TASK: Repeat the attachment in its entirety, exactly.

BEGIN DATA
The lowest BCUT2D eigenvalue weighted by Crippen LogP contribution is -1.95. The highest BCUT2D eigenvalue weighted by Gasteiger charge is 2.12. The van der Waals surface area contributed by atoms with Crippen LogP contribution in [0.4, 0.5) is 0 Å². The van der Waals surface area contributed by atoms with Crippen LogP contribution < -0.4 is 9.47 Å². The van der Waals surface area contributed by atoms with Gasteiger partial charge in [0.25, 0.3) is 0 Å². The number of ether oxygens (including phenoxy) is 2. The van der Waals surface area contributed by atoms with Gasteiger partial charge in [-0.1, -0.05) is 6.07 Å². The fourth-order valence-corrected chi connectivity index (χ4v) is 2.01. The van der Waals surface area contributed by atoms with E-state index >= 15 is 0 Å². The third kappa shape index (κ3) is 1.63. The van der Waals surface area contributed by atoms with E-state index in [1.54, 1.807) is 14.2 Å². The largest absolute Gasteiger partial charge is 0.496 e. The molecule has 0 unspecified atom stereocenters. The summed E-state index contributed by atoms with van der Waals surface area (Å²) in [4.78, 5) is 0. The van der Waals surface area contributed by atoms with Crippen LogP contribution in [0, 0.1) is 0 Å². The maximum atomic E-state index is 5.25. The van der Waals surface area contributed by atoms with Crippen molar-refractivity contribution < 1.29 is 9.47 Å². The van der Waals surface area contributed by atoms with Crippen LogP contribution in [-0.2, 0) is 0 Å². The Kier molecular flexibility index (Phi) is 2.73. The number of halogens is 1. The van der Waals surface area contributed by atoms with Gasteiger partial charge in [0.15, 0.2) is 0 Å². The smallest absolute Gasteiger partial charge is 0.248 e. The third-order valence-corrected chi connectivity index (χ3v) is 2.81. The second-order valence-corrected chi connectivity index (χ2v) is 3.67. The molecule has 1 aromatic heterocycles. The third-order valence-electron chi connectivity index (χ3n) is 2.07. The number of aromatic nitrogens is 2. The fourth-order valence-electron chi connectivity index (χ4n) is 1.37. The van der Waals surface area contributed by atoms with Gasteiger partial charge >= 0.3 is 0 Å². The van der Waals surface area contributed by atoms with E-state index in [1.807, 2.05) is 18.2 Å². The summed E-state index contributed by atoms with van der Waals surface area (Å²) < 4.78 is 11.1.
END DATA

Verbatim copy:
The lowest BCUT2D eigenvalue weighted by Crippen LogP contribution is -1.95. The highest BCUT2D eigenvalue weighted by Gasteiger charge is 2.12. The van der Waals surface area contributed by atoms with Crippen LogP contribution in [0.4, 0.5) is 0 Å². The van der Waals surface area contributed by atoms with Crippen LogP contribution < -0.4 is 9.47 Å². The van der Waals surface area contributed by atoms with Gasteiger partial charge in [0.25, 0.3) is 0 Å². The number of ether oxygens (including phenoxy) is 2. The van der Waals surface area contributed by atoms with Gasteiger partial charge in [-0.1, -0.05) is 6.07 Å². The fourth-order valence-corrected chi connectivity index (χ4v) is 2.01. The van der Waals surface area contributed by atoms with E-state index >= 15 is 0 Å². The third kappa shape index (κ3) is 1.63. The van der Waals surface area contributed by atoms with E-state index in [1.54, 1.807) is 14.2 Å². The largest absolute Gasteiger partial charge is 0.496 e. The molecule has 0 unspecified atom stereocenters. The summed E-state index contributed by atoms with van der Waals surface area (Å²) in [4.78, 5) is 0. The van der Waals surface area contributed by atoms with Crippen LogP contribution in [0, 0.1) is 0 Å². The maximum atomic E-state index is 5.25. The van der Waals surface area contributed by atoms with Crippen molar-refractivity contribution < 1.29 is 9.47 Å². The van der Waals surface area contributed by atoms with Crippen LogP contribution in [-0.2, 0) is 0 Å². The Kier molecular flexibility index (Phi) is 2.73. The number of halogens is 1. The van der Waals surface area contributed by atoms with Gasteiger partial charge in [0.15, 0.2) is 0 Å². The smallest absolute Gasteiger partial charge is 0.248 e. The third-order valence-corrected chi connectivity index (χ3v) is 2.81. The second-order valence-corrected chi connectivity index (χ2v) is 3.67. The molecule has 1 aromatic heterocycles. The third-order valence-electron chi connectivity index (χ3n) is 2.07. The number of aromatic nitrogens is 2. The fourth-order valence-electron chi connectivity index (χ4n) is 1.37. The van der Waals surface area contributed by atoms with Gasteiger partial charge >= 0.3 is 0 Å². The van der Waals surface area contributed by atoms with E-state index in [1.807, 2.05) is 18.2 Å². The summed E-state index contributed by atoms with van der Waals surface area (Å²) < 4.78 is 11.1.